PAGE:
When it comes to security, it seems that Android has seen better days. A slew of vulnerabilities and threats have been cropping up recently, putting multitudes of Android users at risk. Certifi-gate and Stagefright are two threats that, when left unprotected against, could spark major data breaches.
Certifi-gate leaches permissions from other apps to gain remote control access
Certifi-gate is a Trojan that affects Android’s operating system in a scary way. Android devices with Jelly Bean 4.3 or higher are affected by this vulnerability, making about 50% of all Android users vulnerable to attacks or to their personal information being compromised.
What’s frightening about this nasty bug is how easily it can execute an attack – Certifi-gate only requires Internet access in order to gain remote control access of your devices. The attack takes place in three steps:
- A user installs a vulnerable app that contains a remote access backdoor onto their Android device
- A remotely-controlled server takes control of this app by exploiting its insecure backdoor
- Using remote access, Certifi-gate obtains permissions from others apps that have previously been granted higher privileges (i.e. more permissions) by the user and uses them to exploit user data. A good example of an app targeted by Certifi-gate is TeamViewer, an app that allows you to control your Android device remotely.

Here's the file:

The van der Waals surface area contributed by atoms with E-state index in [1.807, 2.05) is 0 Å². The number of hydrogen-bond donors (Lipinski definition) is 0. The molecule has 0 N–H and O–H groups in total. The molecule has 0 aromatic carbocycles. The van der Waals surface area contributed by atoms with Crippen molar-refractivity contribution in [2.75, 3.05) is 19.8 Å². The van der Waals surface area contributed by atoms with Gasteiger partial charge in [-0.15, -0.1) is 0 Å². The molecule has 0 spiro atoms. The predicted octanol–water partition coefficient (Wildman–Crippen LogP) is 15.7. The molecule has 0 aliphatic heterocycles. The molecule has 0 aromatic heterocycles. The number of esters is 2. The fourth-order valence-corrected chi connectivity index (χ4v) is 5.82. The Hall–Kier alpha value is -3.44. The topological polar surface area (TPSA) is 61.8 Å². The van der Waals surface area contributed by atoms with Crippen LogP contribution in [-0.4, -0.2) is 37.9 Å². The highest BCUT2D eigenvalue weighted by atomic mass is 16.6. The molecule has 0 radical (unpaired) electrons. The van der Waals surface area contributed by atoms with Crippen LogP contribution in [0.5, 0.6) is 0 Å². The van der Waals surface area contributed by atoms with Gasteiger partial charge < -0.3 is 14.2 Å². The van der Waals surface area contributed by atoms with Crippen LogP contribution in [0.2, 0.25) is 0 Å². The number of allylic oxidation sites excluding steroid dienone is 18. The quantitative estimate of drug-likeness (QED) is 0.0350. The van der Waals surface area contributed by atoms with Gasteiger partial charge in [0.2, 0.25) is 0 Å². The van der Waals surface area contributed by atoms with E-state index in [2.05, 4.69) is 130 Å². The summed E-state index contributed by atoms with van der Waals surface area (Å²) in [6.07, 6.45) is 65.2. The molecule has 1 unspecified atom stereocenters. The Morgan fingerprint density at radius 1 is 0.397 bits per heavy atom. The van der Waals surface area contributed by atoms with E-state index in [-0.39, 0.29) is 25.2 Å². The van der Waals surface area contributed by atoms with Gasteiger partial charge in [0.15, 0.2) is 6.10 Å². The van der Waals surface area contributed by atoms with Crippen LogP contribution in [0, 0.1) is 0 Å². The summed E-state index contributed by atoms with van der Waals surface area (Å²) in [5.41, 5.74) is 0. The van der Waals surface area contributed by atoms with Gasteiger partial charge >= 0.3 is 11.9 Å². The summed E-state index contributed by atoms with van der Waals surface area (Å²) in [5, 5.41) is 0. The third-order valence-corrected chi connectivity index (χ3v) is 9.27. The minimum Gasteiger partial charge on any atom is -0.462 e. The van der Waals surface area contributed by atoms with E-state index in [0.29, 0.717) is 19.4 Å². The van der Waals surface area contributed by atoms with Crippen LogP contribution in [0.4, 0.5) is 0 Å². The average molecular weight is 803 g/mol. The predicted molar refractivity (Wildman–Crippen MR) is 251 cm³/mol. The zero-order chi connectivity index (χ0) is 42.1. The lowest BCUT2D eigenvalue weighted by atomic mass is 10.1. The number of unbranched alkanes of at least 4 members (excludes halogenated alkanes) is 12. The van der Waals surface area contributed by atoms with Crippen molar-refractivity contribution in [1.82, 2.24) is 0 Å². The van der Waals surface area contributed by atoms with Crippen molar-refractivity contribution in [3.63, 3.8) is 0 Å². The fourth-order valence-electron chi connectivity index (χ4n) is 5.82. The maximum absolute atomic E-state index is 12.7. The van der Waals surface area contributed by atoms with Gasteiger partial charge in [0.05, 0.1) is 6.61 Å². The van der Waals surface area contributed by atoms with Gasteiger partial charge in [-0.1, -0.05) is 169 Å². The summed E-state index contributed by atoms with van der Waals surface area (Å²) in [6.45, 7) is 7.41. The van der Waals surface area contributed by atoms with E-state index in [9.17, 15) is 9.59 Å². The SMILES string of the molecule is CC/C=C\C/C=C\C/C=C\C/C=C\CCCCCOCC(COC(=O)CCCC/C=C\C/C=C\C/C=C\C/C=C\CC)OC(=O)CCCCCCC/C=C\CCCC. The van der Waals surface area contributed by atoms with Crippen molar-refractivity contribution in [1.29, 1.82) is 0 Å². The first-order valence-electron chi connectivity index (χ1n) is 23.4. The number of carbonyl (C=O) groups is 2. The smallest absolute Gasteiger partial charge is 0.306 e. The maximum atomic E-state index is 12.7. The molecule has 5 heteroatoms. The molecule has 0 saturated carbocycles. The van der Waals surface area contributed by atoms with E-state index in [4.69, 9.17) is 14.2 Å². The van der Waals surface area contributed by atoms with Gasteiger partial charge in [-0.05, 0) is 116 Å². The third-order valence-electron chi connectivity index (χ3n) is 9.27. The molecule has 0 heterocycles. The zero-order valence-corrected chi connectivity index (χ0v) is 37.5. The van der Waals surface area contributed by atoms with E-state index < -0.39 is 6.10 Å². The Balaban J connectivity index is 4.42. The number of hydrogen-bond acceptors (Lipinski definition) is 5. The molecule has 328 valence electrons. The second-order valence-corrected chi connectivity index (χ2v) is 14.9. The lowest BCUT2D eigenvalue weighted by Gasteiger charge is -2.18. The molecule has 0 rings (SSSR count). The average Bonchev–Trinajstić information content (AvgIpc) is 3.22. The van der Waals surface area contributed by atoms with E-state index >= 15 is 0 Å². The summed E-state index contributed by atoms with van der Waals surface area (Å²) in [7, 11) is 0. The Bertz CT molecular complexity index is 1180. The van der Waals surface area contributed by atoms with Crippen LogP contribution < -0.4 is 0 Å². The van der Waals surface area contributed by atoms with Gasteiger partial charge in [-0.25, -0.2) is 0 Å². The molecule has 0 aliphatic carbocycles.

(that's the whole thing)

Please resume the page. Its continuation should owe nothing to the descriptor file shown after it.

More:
The good news here is that Avast Mobile Security blocks the installation packages that make it possible for Certifi-gate to exploit the permissions of your other apps. Breaking this down further, Avast Mobile Security would block the package before the action in Step 2 is carried out, making it impossible for a remotely-controlled server to take control of an insecure app that contains a vulnerable remote access backdoor.
Google’s Stagefright patch can be bypassed
We’ve already told you about the Stagefright bug, which has exposed nearly 1 billion Android devices to malware. Whereas Certifi-gate uses Internet access to control your device, Stagefright merely needs a phone number in order to infect users.
Due to the scope and severity of this threat, Google quickly put out a security patch that was intended to resolve the Stagefright issue once and for all. Unfortunately, it hasn’t been fully successful — it’s possible for the patch to be bypassed, which leaves Android users with a false sense of security and a vulnerable device.
As Avast security researcher Filip Chytry explains in his original post examining Stagefright, Avast encourages users to disable the “auto retrieve MMS” feature within their default messaging app’s settings as a precautionary measure. You can read our full set of instructions for staying safe against Stagefright in the post.